Every computer user knows that waiting for the computer’s OS to boot can be exhausting, whether it is Microsoft Windows, Linux, or any other operating system. The same applies to many modern applications. Mechanical hard drives have been the main bottleneck in modern computing since their introduction into the PC market in the 1980’s. SanDisk hopes to achieve better performance by combining a regular hard drive (for the less-accessed files) and a smaller and faster flash-based Vaulter Disk.
SanDisk plans to launch the Vaulter Disk at CES 2008, which will take place in Las Vegas in early January 2008. The device will initially be offered to original equipment manufacturers (OEMs) in capacities ranging from 8GBto 16GB (no price was released).
The Vaulter Disk is available in a flash-based, PCI Express module, which can be added to a laptop or desktop PC. The flash technology gives the Vaulter a number of unique advantages over conventional hard drives; The lack of mechanical parts makes it much more resistant to shock and enables it to consume far less power and release significantly less heat in the process. The device is also incredibly quiet and responds much more quickly than a mechanical computer drive. However, flash technology has its drawbacks – first and foremost – the high price. Therefore, SanDisk has chosen to implement flash technology in a secondary storage device, hosting the computer’s operating system and optional selected applications frequently used by the user, enabling faster access time. The two drives operate in parallel, increasing the overall speed and performance of the PC.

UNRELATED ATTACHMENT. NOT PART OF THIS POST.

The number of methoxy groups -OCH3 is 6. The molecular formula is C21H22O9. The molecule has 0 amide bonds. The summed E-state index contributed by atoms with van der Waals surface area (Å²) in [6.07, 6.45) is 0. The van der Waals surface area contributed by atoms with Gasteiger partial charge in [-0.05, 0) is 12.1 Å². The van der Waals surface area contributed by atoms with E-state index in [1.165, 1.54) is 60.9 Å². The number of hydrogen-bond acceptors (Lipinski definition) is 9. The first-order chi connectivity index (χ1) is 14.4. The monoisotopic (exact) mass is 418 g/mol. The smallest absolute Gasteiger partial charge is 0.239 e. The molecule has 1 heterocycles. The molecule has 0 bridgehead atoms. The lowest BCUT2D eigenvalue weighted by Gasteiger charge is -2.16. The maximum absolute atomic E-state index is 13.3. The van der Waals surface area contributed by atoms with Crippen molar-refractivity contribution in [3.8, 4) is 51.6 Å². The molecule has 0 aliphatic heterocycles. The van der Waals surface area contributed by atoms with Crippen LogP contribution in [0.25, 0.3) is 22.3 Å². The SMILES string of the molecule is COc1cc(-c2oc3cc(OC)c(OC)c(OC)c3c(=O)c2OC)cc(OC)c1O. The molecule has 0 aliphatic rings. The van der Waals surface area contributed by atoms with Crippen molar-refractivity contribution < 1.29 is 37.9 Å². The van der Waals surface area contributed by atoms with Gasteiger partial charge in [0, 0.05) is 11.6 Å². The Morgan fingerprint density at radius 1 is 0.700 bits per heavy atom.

SanDisk’s Vaulter Disk accelerates performance by pre-controlling the distribution of data storage between itself and a high-capacity hard drive, increasing overall user responsiveness. “SanDisk Vaulter Disk consistently boosts user responsiveness by taking advantage of the best native characteristics of a flash-based module and a hard drive,” said Tavi Salomon, Vaulter Product Manager at SanDisk.
TFOT previously covered a number of similar devices, including Samsung’s Solid State Drive and Hybrid Hard Drive (demonstrating a different approach to the SSD-HHD combination). TFOT also covered several other flash related stories, including a new technology for doubling flash memory capacity and a new nanoscale technology for high density memory storage.
More information on the Vaulter Disk can be found in SanDisk’s official press release.